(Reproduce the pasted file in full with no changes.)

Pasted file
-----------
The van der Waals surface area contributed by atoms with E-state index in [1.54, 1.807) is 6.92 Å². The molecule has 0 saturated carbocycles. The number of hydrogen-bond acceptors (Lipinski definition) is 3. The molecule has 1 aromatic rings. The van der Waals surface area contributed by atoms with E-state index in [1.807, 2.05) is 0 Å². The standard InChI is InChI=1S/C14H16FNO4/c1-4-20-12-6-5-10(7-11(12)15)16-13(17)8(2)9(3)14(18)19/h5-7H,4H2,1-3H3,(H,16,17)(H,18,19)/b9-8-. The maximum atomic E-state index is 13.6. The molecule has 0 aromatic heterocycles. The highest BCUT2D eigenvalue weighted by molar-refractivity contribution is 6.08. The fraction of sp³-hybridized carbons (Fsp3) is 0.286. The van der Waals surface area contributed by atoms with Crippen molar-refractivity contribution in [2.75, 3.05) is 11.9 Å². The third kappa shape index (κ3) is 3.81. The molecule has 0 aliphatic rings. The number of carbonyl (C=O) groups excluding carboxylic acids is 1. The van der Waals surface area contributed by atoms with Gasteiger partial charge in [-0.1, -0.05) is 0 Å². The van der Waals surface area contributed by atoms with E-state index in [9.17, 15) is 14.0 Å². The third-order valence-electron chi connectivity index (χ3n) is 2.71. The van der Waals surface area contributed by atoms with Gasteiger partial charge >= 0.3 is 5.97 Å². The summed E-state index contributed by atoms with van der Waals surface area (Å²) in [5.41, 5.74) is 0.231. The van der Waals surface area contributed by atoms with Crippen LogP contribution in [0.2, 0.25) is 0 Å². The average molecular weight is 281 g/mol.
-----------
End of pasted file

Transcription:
The van der Waals surface area contributed by atoms with E-state index in [1.54, 1.807) is 6.92 Å². The molecule has 0 saturated carbocycles. The number of hydrogen-bond acceptors (Lipinski definition) is 3. The molecule has 1 aromatic rings. The van der Waals surface area contributed by atoms with E-state index in [1.807, 2.05) is 0 Å². The standard InChI is InChI=1S/C14H16FNO4/c1-4-20-12-6-5-10(7-11(12)15)16-13(17)8(2)9(3)14(18)19/h5-7H,4H2,1-3H3,(H,16,17)(H,18,19)/b9-8-. The maximum atomic E-state index is 13.6. The molecule has 0 aromatic heterocycles. The highest BCUT2D eigenvalue weighted by molar-refractivity contribution is 6.08. The fraction of sp³-hybridized carbons (Fsp3) is 0.286. The van der Waals surface area contributed by atoms with Crippen molar-refractivity contribution in [2.75, 3.05) is 11.9 Å². The third kappa shape index (κ3) is 3.81. The molecule has 0 aliphatic rings. The number of carbonyl (C=O) groups excluding carboxylic acids is 1. The van der Waals surface area contributed by atoms with Gasteiger partial charge in [-0.1, -0.05) is 0 Å². The van der Waals surface area contributed by atoms with E-state index in [9.17, 15) is 14.0 Å². The third-order valence-electron chi connectivity index (χ3n) is 2.71. The van der Waals surface area contributed by atoms with Gasteiger partial charge >= 0.3 is 5.97 Å². The summed E-state index contributed by atoms with van der Waals surface area (Å²) in [5.41, 5.74) is 0.231. The van der Waals surface area contributed by atoms with Crippen LogP contribution in [0.2, 0.25) is 0 Å². The average molecular weight is 281 g/mol.